Monday, 26 January 2015

Warband - Designer's Diary Part 1


Warband is intended as a rule set for competitive play between balanced forces, and this has influenced much of its design.  As rules for fantasy wargaming, they are mostly freed from the need to simulate or replicate historical battle frictions (although during play testing we played a few ‘historical’ battles with some rather pleasing results).  This makes the rules firmly a game and this goal has been at the heart of how the rules were developed.  It meant that I wasn't try to replicate any specific historical battle results or the ways in which ancient armies interacted with each other.  This is both a problem, in that there's no standard to assess when I got things 'right', but also very useful and it meant I had the flexibility to define what a 'successful design' looked like.

If the rules are played as intended, with balanced 500 point armies in competitive ‘tournament style’ games, players should get the best out of them.  Of course that doesn’t stop players using them for other types of play, including narrative battles, unbalanced engagements, and so on.  They should work well for these types of game too, especially if you introduce victory objectives other than simple 'kill 'em all'.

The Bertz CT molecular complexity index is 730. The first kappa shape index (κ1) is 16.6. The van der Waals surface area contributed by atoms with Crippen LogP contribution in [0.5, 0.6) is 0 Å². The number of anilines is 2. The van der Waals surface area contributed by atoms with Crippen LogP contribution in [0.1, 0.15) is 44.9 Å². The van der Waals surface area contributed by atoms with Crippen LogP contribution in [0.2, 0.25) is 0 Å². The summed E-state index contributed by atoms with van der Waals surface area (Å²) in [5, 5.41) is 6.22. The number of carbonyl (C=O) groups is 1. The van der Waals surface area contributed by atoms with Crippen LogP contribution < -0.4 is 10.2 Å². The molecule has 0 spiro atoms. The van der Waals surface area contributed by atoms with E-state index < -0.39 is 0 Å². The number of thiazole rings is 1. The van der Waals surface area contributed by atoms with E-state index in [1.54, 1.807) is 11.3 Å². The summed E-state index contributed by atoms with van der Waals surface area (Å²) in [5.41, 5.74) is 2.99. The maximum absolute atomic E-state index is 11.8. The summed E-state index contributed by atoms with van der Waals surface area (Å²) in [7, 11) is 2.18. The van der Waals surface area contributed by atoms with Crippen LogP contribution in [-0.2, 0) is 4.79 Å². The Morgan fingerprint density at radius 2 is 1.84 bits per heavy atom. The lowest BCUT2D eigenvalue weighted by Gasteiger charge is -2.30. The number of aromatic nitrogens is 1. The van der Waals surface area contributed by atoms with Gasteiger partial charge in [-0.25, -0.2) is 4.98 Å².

How this intention framed the development of the game was simple - I was looking to ensure that everything in the rules was balanced. 
In building a force, it should be difficult to 'math-hammer' (or min-max) the game so that you optimise a build and gain a skewed advantage in the game.  

Of course army design is still vital so a player can and should look to make a warband they enjoy playing with and which fits their play style (whether a cautious defensive player or wild attacking player).  Players should find that while you can create a focussed force, that will be secondary to good tactical play.
In playing during a game turn, if you lose an advantage in one part of the turn, you should be able to gain an advantage elsewhere.  Hopefully players will find fairly quickly that this is the case, in particular in the tensions between movement, shooting, and melee sequences.

Of course, its also desirable to have an element of randomness in the mix too, and trying to get the right balance army building, tactical exploitation, and random chance is tough.  There are certainly 'pinch points' in the game where good or bad luck can throw your designs, plans and tactics into disarray.  However, the spread of dice rolling across most actions means that a player shouldn't get totally wrecked by a couple of bad results.  Without this randomness, each battle would be predictable and rather dull.


The development of Warband was guided by four principles, that they should be;

  • Simple to learn
  • Balanced
  • Challenging to master, and
  • Fun to play